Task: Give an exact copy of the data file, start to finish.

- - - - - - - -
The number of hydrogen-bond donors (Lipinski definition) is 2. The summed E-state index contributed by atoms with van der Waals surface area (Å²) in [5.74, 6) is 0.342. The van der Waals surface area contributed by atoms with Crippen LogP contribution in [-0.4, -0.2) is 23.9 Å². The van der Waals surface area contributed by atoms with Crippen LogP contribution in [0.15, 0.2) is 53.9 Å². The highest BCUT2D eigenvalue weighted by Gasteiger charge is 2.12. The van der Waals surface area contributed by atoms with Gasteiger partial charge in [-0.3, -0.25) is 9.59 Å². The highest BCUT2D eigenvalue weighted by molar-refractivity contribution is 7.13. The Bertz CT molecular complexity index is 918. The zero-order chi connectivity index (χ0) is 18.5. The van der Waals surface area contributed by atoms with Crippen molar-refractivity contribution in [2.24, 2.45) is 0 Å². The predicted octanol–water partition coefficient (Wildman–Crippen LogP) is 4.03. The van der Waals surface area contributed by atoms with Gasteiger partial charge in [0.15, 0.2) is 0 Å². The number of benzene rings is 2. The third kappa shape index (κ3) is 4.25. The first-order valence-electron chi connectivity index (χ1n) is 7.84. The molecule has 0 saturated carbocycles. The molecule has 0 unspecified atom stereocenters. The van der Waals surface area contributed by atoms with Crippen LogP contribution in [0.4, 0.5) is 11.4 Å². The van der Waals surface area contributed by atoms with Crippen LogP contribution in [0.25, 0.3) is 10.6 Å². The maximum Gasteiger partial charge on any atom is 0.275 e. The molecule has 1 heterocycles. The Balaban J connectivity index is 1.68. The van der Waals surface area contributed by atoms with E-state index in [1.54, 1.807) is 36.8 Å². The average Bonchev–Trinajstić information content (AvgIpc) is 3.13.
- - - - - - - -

The number of hydrogen-bond donors (Lipinski definition) is 2. The summed E-state index contributed by atoms with van der Waals surface area (Å²) in [5.74, 6) is 0.342. The van der Waals surface area contributed by atoms with Crippen LogP contribution in [-0.4, -0.2) is 23.9 Å². The van der Waals surface area contributed by atoms with Crippen LogP contribution in [0.15, 0.2) is 53.9 Å². The highest BCUT2D eigenvalue weighted by Gasteiger charge is 2.12. The van der Waals surface area contributed by atoms with Gasteiger partial charge in [-0.3, -0.25) is 9.59 Å². The highest BCUT2D eigenvalue weighted by molar-refractivity contribution is 7.13. The Bertz CT molecular complexity index is 918. The zero-order chi connectivity index (χ0) is 18.5. The van der Waals surface area contributed by atoms with Crippen molar-refractivity contribution in [2.24, 2.45) is 0 Å². The predicted octanol–water partition coefficient (Wildman–Crippen LogP) is 4.03. The van der Waals surface area contributed by atoms with Gasteiger partial charge in [0.15, 0.2) is 0 Å². The number of benzene rings is 2. The third kappa shape index (κ3) is 4.25. The first-order valence-electron chi connectivity index (χ1n) is 7.84. The molecule has 0 saturated carbocycles. The molecule has 0 unspecified atom stereocenters. The van der Waals surface area contributed by atoms with Crippen LogP contribution in [0.4, 0.5) is 11.4 Å². The van der Waals surface area contributed by atoms with Crippen LogP contribution in [0.25, 0.3) is 10.6 Å². The maximum Gasteiger partial charge on any atom is 0.275 e. The molecule has 1 heterocycles. The Balaban J connectivity index is 1.68. The van der Waals surface area contributed by atoms with E-state index in [1.54, 1.807) is 36.8 Å². The average Bonchev–Trinajstić information content (AvgIpc) is 3.13.